How To Lose A Potential End-User Sale

I had an interesting experience this week that I wanted to share with all of you. It’s a great lesson in Business 101 as well as a good example of how to screw-up your chances of making a sale to an end user. It all comes down to the fact that at the end of the day, businesses don’t do business with businesses, people do business with people.

So here’s what happened. As many of you know, I work with startups and Fortune 500 companies to help them acquire domain names for their business. I do not broker domains for investors but instead help real businesses get the domains they are looking for. This year alone I’ve done close to $850,000 in deals, I can’t talk about any of them, but if there’s any way I can in the future you can bet I will!

One of my clients contacted me inquiring about a few domain names they were interested. None were category-killer by any means, in fact most were mediocre three-word .COM, but the client really wanted one of them and had a six-figure budget for the name. So I emailed all the domain owners asking what price they might be looking for.

Of the people I emailed (six in total) three came back with a price range, two said they didn’t want to throw-out a number but would consider an offer, and one guy was just a complete jerk. It was the guy who was a jerk that I didn’t quite get, he wasn’t sitting on a six-figure domain, it was a name worth maybe $10K-$20K (and only to the right buyer) but if he got six-figures I can tell you he’d be jumping with joy. So what did he do?

Rather than throw-out a range or ask me for an offer he responded by saying, “If you really wanted the domain you would have made an offer.” Poof, no deal. We emailed six people and sure, not all of them gave a range, those that asked for offers, we submitted offers to, but this guy lost the deal by being a jerk. While I myself also push potential Buyers to make an offer, I simply ask for an offer. This rude response let me know right-away that this was not someone I would ever want to do business with, and since my client had plenty of other options, we bought a different domain.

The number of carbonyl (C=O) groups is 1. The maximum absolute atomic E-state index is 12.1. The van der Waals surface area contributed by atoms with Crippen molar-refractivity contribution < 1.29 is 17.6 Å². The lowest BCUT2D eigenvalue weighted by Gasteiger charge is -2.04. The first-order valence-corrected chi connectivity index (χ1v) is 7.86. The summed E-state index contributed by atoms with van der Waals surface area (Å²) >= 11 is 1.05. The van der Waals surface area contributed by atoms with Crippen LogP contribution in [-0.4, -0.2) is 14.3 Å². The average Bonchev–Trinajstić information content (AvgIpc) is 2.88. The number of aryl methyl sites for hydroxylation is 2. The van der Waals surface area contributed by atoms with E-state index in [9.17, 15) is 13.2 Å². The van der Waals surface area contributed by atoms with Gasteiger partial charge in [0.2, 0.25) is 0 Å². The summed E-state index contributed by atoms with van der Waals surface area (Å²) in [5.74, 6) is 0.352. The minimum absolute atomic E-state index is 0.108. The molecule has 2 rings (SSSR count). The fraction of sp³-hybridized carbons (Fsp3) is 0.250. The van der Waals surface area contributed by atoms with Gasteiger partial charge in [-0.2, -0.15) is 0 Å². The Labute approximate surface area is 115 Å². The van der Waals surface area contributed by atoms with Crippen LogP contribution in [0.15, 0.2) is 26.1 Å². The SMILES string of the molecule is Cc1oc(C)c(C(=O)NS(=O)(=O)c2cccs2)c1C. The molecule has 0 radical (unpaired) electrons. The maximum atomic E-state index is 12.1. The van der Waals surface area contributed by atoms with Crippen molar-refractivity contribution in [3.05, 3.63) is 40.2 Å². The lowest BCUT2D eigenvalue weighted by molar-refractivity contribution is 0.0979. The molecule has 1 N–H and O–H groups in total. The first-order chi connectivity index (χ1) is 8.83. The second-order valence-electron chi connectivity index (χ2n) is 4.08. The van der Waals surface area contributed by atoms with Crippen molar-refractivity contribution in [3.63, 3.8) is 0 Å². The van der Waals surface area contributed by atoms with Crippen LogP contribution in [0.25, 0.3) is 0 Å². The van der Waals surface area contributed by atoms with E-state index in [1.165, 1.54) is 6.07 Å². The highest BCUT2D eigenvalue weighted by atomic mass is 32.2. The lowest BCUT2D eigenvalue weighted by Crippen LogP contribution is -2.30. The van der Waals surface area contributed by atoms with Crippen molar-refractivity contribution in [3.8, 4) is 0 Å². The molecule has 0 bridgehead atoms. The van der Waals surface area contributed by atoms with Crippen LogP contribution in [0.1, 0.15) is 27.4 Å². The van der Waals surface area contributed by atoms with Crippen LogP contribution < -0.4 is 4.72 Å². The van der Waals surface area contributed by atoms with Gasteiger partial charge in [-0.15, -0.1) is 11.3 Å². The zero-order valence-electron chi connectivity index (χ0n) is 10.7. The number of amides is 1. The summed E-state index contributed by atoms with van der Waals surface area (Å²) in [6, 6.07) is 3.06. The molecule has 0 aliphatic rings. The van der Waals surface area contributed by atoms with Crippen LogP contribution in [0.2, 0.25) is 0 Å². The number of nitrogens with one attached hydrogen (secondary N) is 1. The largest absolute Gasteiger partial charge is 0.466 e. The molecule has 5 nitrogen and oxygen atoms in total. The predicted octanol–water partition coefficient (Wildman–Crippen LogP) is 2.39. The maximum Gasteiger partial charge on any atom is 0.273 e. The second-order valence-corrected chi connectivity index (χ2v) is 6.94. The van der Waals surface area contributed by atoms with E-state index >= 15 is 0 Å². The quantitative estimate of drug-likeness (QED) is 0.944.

If you want to lose a potential end-user sale, be a jerk right away and watch people avoid you like the plague. Not only did we not respond to this email, but I’ve marked down the owner so I know in the future to stay-away from this guy. If he would have simply said, “I only accept offers and will not throw-out a price.” We would have made an offer, but by being rude and showing he was someone that would be a complete hassle to do business with, we looked the other way.

Now just to be clear here. I’m not talking about a category-killer one or two-word .COM, and I’m not talking about any big Domainers that we all know. I’m talking about a guy with a mediocre name and a missed opportunity. Like I said in the beginning, businesses don’t do business with businesses, people do business with people. Responding rudely to an inquiry is a great way to lose a potential sale, and you never know who is making the offer or what their budget is so you might just miss that one big chance.

{ 12 comments… add one }

  • Nadia May 10, 2012, 8:28 am

    Great advice – you never know who’s on the other end of an email exchange, so it’s better to err on the side of being polite. I still haven’t figured out the art of the whole “make offer” tactic. It seems like most of the time when people approach you first, they’d rather deal with hard numbers than some domainer’s lofty expectation of what he/she “might” be able to get for the name. Interesting story!

    Reply
  • Tom May 10, 2012, 8:40 am

    With so many low ballers emailing mid range potential domains, why should domain owners be expected to give up domains at your expected range. If you are contacting them, for their domain, you should be ready, and willing to bring an offer. If they have a number that is higher in range, than what you THINK it is worth, well maybe you don’t know the domains significance to it’s current owner. I tend to overpay for domains, that are personal to the industry I am involved in, and part of that is emotion, and part of it, is keeping it away from others in the same industry.